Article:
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Uncle Buck

Uncle Buck
Gaby Hoffmann

Gaby Hoffmann

Screen Time: 30%
Role: Maizy Russell
Age: 6 years old
Macaulay Culkin

Macaulay Culkin

Screen Time: 30%
Role: Miles Russell
Age: 8 years old
Jean Louisa Kelly

Jean Louisa Kelly

Screen Time: 60%
Role: Tia Russell
Age: 16 years old
Anna Chlumsky

Anna Chlumsky

Screen Time: 1%
Role: Schoolgirl
Age: 8 years old

 

Uncle Buck

1989
Rating: 4.5 (2 votes)
Directed: John Hughes
Country: USA
Language: English
Genre: Comedy
http://www.imdb.com/title/tt0098554

Summary

Bachelor and all round slob, Buck, babysits his brother's rebellious teenage daughter and her cute younger brother and sister.

Movie Reviews

Uncle Buck is the kind of comedy that one is on the fence of declaring it an oldie but a goodie. It's not a major yuck fest nor is it one of those Woody Allen snorers that are supposed to be complex character studies in the guise of a witty comedy. It's a John Hughes film and interestingly enough it's one of the early films that marked his divergance from angst-riddled teenage comedies to movies focusing on children and the adults who care for them. Also it's the penultimate movie that he's directed to date.

In this film's case, the adult is one Buck Russell (John Candy in one of his best roles), a confirmed bachelor, happy-go-lucky unemployed slacker with no wife or kids to worry about. When the film begins, his younger brother and his wife have to leave town suddenly because her father has had a heart attack in the middle of the night. They have three children, teenage daughter Tia (Jean Louisa Kelly) who has issues with her mother, and young Miles (Macaulay Culkin in his screen debut) and Maizy (Gabby Hoffman). Stuck without a babysitter, they reluctantly turn to Buck much to the disdain of his sister-in-law who detests his slacker ways. For Buck this is the perfect opportunity to get out of starting a new job at his girlfriend Chanice's tire company, which could be why he eagerly agrees to watch his brother's three children.

The scenes when he first arrives in the suburban home (Buck lives in downtown Chicago) are some of the funniest. Candy pulls off the well-meaning bumbling fool act to a tee. Just thinking about the part when he wakes up the neighborhood by going to the wrong house brings a smile to the face. There are plenty of sight gags in the film and they run from subtle to in your face, one of the best ones is Buck's old beat-up car whose backfires causes panic everywhere. Another one is the celebration of Miles' birthday where Buck bakes giant pancakes that need to be flipped over with a snow shovel. But the best sight gag that elicits genuine laughter is the spectacle of Buck doing the laundry. For some reason, he can't get the washing machine to work so he resorts to using the kitchen sink and the microwave. As this goes on he rigs up a hairdryer to blow dry wet clothes attached to a spinning ceiling fan. Moments like these makes one want to watch the film over and over again if only to fast-forward to those scenes.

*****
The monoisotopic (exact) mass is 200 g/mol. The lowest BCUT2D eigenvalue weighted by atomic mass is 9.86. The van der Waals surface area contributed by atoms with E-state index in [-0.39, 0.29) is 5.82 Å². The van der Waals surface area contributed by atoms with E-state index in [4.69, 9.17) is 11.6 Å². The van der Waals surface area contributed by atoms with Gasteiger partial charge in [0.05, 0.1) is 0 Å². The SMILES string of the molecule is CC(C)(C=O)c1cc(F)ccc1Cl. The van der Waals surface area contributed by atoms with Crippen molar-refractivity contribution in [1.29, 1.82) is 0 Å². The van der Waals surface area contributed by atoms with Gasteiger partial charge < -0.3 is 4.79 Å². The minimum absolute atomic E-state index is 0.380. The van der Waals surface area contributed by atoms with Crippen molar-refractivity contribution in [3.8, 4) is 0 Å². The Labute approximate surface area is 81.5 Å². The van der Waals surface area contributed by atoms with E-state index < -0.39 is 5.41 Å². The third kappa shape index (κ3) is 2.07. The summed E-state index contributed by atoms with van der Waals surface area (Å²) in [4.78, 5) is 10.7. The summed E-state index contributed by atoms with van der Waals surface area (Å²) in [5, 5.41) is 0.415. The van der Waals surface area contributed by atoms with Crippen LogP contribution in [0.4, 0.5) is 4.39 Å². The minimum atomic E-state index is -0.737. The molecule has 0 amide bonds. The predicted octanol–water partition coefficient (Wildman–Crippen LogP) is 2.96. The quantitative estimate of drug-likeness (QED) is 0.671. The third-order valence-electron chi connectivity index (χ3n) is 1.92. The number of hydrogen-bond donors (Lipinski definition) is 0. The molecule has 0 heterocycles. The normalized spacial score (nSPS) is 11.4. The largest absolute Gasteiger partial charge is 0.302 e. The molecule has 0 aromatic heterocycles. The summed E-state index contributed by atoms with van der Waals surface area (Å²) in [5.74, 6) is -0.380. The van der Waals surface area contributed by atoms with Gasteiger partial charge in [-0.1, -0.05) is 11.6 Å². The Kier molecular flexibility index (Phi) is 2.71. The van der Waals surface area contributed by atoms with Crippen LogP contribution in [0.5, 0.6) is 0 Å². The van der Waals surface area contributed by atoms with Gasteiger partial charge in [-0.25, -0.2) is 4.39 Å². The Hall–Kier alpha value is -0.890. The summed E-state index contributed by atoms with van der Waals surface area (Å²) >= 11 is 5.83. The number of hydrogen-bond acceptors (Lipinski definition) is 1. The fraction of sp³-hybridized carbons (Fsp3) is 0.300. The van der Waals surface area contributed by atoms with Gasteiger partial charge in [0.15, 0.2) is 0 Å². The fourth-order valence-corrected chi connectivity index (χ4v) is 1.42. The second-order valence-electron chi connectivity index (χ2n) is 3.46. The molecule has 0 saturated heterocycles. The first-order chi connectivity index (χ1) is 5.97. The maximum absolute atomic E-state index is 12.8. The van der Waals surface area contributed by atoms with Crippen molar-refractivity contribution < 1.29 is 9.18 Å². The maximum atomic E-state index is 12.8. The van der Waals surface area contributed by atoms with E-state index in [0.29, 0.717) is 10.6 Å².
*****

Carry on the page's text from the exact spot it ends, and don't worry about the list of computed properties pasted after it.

Really funny scenes include Miles' rapid fire interrogation of his uncle, Buck being forced to sleep in bed with Miles and Maizy, and Buck crashing a wild teenage party as he looks for Tia and Bug. But in terms of best scene, this honor probably goes to when Buck meets with Maizy's stern school principal. The dialogue is quite funny and the editing amps up the comedy when the scene of their meeting is intercut with Maizy in class talking about her uncle and his washing of their clothes. It's a classic Hughes moment.

But this isn't a movie about solely about Buck's buffoonery and his hapless nieces and nephew caught up in his antics. The main conflict comes when his niece Tia tries to act like an adult and not pay attention to him. This includes her hanging out with her boyfriend Bug (Jay Underwood) who only wants one thing from her. Buck catches on this immediately and shows genuine responsibility and concern by trying to keep her away from him. As Buck and Tia clash heads, it becomes clear to the viewer that Buck begins to behave more like a mature adult and less like someone suffering from the Peter Pan syndrome.

His love for the children blossoms as the three grow closer. He comes to realize that having a family isn't the end of the world and comes to regret his lot in life. The question pops up towards the end of the movie as to whether or not it is too late for Buck to mend his relationship with Chanice and move forward in his life. This type of reflection is why the film is more than a simple comedy but it doesn't go too far in that direction either, it's a nice balance. - - J.L. Soto